😪😪😪skill level is definitely lacking here...

 

I realise that I may have been using less pressure than needed. After the recent post, I went back to try again, but with slightly firmer pressure and indeed the result was better than previous attempts. 

 

Another that has me stumped is how does one manage a boning knife that has a slight S-shaped edge from tip to bolster? Tried Googling and YouTube, but I can't find anything on it.

 

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@barista

 

for a curved knife like a boning knife

 

you rotate the knife as you hone, to keep the contact points  parallel to the store

 

back in my Stone Age  i had a piece of leather that i glued to a block of wood

 

and used a green ' sock ' on it to deposit rubbing compound

 

on the leather      the stick had a binder + rubbing compound mixed in

 

razor sharp was the result  the rubbing compounds were color coded so to speak.

 

fun at the time for years    now EdgePro takes over for me w excellent results

Edited by rotuts (log)
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On 10/14/2020 at 12:47 PM, rotuts said:

@barista

 

for a curved knife like a boning knife

 

you rotate the knife as you hone, to keep the contact points  parallel to the store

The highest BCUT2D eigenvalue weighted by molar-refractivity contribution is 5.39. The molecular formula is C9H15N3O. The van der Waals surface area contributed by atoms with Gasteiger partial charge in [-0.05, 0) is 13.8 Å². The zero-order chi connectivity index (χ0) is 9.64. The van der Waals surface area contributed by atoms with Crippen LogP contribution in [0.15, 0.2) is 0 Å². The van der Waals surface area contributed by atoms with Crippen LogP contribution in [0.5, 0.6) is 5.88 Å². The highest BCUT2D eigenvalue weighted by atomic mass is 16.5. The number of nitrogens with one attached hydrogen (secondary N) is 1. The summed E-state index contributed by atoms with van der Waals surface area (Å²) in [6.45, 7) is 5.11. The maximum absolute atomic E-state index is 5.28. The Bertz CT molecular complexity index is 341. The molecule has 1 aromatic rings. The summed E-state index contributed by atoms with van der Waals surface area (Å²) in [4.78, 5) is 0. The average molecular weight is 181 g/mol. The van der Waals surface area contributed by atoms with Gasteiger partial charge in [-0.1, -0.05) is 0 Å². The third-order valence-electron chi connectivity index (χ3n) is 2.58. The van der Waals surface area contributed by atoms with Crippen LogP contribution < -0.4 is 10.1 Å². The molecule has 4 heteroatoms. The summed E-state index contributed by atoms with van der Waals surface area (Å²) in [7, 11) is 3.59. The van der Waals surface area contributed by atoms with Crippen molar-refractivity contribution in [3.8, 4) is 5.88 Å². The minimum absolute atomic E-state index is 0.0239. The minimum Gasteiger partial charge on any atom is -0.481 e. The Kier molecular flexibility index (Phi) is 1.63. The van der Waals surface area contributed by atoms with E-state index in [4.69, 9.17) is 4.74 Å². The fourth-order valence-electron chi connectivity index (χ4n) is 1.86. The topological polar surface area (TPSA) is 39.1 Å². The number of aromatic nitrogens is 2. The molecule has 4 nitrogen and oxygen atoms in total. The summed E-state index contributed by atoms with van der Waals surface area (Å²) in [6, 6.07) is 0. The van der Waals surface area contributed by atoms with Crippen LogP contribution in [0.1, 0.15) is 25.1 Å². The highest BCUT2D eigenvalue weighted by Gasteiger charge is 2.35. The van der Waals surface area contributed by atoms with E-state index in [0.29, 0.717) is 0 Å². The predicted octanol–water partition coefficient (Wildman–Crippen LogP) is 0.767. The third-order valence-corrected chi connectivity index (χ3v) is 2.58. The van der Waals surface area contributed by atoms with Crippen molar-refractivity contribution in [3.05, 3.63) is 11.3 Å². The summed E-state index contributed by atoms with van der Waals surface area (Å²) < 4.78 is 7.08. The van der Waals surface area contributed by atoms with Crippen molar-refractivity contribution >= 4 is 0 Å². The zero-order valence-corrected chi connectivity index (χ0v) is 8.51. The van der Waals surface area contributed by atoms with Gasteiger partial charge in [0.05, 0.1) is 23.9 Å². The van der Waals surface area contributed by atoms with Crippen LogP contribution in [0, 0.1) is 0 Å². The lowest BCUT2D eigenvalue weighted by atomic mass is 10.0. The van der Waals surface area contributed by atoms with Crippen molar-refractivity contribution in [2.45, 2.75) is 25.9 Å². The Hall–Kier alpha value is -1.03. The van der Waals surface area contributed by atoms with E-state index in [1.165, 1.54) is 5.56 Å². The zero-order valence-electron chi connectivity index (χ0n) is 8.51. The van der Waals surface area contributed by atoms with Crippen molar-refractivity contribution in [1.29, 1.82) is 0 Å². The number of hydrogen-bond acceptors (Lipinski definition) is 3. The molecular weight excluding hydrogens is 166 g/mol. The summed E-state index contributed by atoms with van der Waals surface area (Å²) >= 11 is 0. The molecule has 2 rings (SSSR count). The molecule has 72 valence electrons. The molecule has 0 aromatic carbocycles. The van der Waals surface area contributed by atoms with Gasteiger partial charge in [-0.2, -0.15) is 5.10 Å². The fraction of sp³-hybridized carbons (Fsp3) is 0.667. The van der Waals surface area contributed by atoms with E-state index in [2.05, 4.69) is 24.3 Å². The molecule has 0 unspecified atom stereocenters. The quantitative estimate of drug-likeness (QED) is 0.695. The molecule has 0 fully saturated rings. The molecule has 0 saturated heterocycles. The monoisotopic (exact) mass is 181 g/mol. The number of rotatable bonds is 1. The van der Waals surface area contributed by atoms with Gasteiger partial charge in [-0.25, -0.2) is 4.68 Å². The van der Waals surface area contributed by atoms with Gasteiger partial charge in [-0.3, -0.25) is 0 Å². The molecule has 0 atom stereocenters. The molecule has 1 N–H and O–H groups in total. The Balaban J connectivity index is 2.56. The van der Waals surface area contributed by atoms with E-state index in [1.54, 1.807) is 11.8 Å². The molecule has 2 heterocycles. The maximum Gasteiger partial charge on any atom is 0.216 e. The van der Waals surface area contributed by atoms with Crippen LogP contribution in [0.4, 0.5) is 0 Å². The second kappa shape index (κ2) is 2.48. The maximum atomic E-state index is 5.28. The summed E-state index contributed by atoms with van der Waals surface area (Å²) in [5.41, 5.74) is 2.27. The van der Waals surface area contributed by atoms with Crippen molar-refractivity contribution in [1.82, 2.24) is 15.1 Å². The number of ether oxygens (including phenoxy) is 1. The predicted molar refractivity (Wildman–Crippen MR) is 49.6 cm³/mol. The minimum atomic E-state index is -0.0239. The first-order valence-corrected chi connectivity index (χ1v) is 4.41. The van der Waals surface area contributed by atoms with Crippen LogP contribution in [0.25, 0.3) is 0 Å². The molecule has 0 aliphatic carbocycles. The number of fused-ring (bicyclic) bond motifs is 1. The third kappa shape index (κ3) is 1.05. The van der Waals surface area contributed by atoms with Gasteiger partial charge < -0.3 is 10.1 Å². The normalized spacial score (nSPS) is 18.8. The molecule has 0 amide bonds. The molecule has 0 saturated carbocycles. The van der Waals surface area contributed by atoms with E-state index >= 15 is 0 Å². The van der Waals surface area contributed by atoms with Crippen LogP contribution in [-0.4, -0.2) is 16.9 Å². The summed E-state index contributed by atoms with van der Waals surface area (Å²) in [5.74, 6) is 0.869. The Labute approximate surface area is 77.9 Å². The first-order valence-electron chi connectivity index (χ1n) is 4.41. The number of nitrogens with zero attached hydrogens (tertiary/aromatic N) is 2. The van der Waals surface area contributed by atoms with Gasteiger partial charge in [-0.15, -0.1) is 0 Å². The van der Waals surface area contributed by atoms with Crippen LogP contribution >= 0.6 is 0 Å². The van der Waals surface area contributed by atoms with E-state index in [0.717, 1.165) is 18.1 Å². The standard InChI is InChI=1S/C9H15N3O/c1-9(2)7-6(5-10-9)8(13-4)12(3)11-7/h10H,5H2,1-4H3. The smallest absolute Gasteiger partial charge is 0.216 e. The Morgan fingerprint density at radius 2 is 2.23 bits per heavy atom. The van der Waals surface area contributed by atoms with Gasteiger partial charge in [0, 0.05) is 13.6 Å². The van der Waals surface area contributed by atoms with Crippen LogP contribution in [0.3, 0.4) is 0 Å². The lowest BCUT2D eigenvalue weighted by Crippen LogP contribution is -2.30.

back in my Stone Age  i had a piece of leather that i glued to a block of wood

 

and used a green ' sock ' on it to deposit rubbing compound

 

on the leather      the stick had a binder + rubbing compound mixed in

 

razor sharp was the result  the rubbing compounds were color coded so to speak.

 

fun at the time for years    now EdgePro takes over for me w excellent results

Oh, so instead of the one smooth motion from point to bolster, I need to basically do it in "sectors" to keep contact points?

 

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On 10/14/2020 at 9:53 PM, AlaMoi said:

search

"how to sharpen recurved knife"

 

multiple approaches.....

Oh, I didn't know it's called "recurved". I searched for "how to sharpen boning knife", but those were not of the S-shaped knife edge type.

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On 10/14/2020 at 12:18 AM, barista said:

 

😪😪😪skill level is definitely lacking here...

 

I realise that I may have been using less pressure than needed. After the recent post, I went back to try again, but with slightly firmer pressure and indeed the result was better than previous attempts. 

 

Another that has me stumped is how does one manage a boning knife that has a slight S-shaped edge from tip to bolster? Tried Googling and YouTube, but I can't find anything on it.

 

 

Sharpening a knife with that many curves sounds a bit ... advanced! Have you practiced on a more boring knife? Getting the basic moves and feeling with a regular chef's knife, including the ordinary curve at the tip, is the important part. I think once you're comfortable with that, the adjustments you have to make for an oddball knife will be more intuitive.